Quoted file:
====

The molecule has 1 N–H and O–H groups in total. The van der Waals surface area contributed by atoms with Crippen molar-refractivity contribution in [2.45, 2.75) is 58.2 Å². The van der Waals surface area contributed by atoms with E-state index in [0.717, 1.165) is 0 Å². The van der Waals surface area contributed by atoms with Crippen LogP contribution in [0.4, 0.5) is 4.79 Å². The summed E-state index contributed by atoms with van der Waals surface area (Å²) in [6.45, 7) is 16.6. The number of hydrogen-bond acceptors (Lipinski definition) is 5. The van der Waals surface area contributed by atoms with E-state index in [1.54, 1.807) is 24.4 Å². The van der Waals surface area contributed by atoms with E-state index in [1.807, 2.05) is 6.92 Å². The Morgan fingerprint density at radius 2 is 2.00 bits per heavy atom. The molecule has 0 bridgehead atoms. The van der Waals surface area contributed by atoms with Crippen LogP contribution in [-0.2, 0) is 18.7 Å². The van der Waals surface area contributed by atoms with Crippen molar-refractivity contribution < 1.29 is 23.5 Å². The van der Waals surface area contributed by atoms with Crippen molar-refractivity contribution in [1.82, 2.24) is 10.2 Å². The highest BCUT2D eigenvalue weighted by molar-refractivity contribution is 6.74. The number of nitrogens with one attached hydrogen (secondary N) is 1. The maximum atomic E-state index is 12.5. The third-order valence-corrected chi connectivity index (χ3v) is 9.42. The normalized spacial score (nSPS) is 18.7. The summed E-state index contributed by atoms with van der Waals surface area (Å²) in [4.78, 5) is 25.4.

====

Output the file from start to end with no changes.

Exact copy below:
The molecule has 1 N–H and O–H groups in total. The van der Waals surface area contributed by atoms with Crippen molar-refractivity contribution in [2.45, 2.75) is 58.2 Å². The van der Waals surface area contributed by atoms with E-state index in [0.717, 1.165) is 0 Å². The van der Waals surface area contributed by atoms with Crippen LogP contribution in [0.4, 0.5) is 4.79 Å². The summed E-state index contributed by atoms with van der Waals surface area (Å²) in [6.45, 7) is 16.6. The number of hydrogen-bond acceptors (Lipinski definition) is 5. The van der Waals surface area contributed by atoms with E-state index in [1.54, 1.807) is 24.4 Å². The van der Waals surface area contributed by atoms with E-state index in [1.807, 2.05) is 6.92 Å². The Morgan fingerprint density at radius 2 is 2.00 bits per heavy atom. The molecule has 0 bridgehead atoms. The van der Waals surface area contributed by atoms with Crippen LogP contribution in [-0.2, 0) is 18.7 Å². The van der Waals surface area contributed by atoms with Crippen molar-refractivity contribution < 1.29 is 23.5 Å². The van der Waals surface area contributed by atoms with Crippen molar-refractivity contribution in [1.82, 2.24) is 10.2 Å². The highest BCUT2D eigenvalue weighted by molar-refractivity contribution is 6.74. The number of nitrogens with one attached hydrogen (secondary N) is 1. The maximum atomic E-state index is 12.5. The third-order valence-corrected chi connectivity index (χ3v) is 9.42. The normalized spacial score (nSPS) is 18.7. The summed E-state index contributed by atoms with van der Waals surface area (Å²) in [4.78, 5) is 25.4.